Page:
A NZ court has ruled in favour of using 1080 for pest control, over-ruling opposition on animal welfare grounds. The debate is informative to all with an interest in conservation and pest control – including rabbit control, which has long included 1080 in the measures needed for success. For more information, see Science beats superstition […]
Two recent articles suggest that bilbies can persist under low predation levels from feral cats, but the ‘threshold question’ remains open. Is there a threshold cat density above which bilbies can’t survive – and if so, what is it; and does it vary between locations? For more information, see Moseby et, al., (2018) in Austral […]
The TGB Osborn Vegetation Reserve at Koonamore is the longest-running vegetation monitoring site of its kind in Australia – and site data is now readily available to researchers. The site has not been grazed by sheep for over 50 years, and has been rabbit-free for over 40 yrs – so there is a wealth of […]
Low rabbit numbers on an Eyre Peninsula property may be due to an increase in RHDV K5 during cooler months – a result anticipated by Natural Resources Officer, Ben Tucker, who coordinated the local release of the virus at trial sites last year. For more information, see the November, 2018 Stock Journal article.
Australia’s feral rabbits fall into three primary genetic lineages, with three other highly localised ones, according to a recently published research paper. The results suggest the rabbits originated from different introductions across the country, rather than a single site. The research, assisted in part by funding from the Foundation for Rabbit Free Australia, examined the […]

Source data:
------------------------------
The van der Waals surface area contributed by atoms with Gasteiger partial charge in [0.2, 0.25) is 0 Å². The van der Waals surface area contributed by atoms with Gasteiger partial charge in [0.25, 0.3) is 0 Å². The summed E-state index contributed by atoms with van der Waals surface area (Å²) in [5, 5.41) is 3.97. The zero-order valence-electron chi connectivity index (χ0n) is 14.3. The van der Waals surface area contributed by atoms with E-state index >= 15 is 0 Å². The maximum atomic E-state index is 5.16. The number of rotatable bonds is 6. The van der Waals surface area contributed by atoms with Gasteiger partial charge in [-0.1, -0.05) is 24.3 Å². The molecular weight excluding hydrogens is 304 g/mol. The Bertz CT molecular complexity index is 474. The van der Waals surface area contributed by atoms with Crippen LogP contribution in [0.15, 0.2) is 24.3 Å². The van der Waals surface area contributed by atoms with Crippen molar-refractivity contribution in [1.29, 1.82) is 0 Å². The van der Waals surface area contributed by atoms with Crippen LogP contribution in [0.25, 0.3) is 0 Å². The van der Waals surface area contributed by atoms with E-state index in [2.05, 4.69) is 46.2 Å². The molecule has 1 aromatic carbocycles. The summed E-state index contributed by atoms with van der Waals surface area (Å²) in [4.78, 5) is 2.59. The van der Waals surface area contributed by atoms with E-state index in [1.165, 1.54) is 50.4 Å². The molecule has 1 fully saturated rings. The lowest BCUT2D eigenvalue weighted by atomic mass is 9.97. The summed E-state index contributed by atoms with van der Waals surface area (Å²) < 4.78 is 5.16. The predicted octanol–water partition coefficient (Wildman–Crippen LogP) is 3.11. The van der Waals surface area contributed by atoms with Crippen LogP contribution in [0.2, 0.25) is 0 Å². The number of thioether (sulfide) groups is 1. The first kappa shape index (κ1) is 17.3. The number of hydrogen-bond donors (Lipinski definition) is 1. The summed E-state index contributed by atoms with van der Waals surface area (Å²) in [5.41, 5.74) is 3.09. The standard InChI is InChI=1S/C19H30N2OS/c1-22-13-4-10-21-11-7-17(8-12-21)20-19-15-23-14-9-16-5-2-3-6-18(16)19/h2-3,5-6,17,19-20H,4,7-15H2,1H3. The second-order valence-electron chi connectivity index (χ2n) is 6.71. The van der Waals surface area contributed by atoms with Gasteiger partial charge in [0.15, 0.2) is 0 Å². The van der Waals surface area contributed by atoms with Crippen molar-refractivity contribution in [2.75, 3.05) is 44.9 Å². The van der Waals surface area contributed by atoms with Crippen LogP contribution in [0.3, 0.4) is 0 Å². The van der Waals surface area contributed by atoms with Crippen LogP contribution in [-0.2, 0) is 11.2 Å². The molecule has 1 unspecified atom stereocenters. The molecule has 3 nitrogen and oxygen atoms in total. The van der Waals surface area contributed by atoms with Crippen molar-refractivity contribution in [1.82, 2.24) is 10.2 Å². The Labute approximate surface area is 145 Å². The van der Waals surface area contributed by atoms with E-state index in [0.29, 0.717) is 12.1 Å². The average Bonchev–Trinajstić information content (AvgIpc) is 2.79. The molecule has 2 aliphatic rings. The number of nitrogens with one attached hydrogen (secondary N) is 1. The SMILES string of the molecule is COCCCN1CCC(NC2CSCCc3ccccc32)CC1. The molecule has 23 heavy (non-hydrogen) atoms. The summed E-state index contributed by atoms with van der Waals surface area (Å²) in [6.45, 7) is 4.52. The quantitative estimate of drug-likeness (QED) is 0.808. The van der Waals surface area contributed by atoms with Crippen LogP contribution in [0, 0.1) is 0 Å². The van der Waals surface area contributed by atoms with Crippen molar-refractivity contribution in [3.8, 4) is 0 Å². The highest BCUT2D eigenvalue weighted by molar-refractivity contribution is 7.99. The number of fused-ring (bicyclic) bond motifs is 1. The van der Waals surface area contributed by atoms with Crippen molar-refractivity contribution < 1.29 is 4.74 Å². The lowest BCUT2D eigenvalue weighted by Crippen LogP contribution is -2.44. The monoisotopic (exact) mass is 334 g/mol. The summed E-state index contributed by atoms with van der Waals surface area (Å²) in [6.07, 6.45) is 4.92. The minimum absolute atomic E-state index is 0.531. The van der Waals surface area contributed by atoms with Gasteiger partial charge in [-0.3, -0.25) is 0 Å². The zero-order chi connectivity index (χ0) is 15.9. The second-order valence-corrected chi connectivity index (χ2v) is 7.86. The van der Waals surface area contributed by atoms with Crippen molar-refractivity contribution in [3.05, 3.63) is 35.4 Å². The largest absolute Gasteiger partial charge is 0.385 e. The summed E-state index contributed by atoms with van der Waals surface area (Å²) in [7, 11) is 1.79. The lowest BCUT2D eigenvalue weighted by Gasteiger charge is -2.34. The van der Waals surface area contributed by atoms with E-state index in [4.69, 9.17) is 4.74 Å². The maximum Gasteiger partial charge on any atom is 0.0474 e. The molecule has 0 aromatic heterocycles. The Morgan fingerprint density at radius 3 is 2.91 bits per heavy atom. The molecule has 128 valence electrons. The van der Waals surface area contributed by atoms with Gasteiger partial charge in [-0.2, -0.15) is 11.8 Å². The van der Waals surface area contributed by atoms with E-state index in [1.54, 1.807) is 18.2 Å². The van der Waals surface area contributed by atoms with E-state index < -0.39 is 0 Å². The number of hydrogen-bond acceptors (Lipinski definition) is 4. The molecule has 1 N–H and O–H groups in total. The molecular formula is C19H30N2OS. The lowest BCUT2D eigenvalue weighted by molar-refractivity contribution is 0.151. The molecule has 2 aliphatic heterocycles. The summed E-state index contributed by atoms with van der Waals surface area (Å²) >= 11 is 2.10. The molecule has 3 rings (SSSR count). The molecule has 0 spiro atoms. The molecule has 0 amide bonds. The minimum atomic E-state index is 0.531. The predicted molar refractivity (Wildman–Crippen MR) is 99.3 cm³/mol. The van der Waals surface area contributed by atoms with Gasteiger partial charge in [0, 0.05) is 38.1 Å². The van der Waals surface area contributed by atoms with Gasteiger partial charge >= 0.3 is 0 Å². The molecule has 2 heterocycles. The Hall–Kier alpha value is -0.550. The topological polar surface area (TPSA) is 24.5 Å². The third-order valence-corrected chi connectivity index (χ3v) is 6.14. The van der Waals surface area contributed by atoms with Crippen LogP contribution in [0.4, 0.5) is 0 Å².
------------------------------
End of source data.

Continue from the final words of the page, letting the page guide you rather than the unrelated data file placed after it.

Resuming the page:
CSIRO funded researchers have discovered why young rabbits are immune to RHDV1, but not RHDV2. It seems that young rabbits have a naturally heightened immune system, but RHDV2 is able to shut down the elevated immune state – whereas RHDV1 is not. For more information, see the Research Updates in Feral Flyer Issue 350 (the […]
The Victorian Rabbit Action Network is running a training program to help people develop local rabbit control groups, or ‘learning networks’. Participants in the 2.5 day course can apply for a $1,000 grant to support local rabbit control projects. For more information see Leadership in Rabbit Control Course.
Macquarie Island’s rebirth continues following the removal of rabbits, rodents and cats. Described as one of the most remarkable stories of conservation in Australia (if not the world), the vegetation on the island is now ‘just going nuts’ and bird life is also recovering, with ‘beaches littered with wildlife’. For more information, see the ABC […]
Ecological modellers have shown how reducing wild rabbit numbers helps maintain small native mammals. Benefits for small mammals occur when 30-40% of rabbits are removed through a mix of biological and physical controls. Higher rates of rabbit removal can lead to a decline in small mammals in the short term, but with subsequent long term […]
The Martu people of the western deserts are involved in developing a bilby monitoring program, combining traditional knowledge and scientific techniques. Robust monitoring is critical to the evaluation of different management strategies, such as burning practices and the control of cats, foxes and rabbits. For more information on the project, see the Threatened Species Recovery […]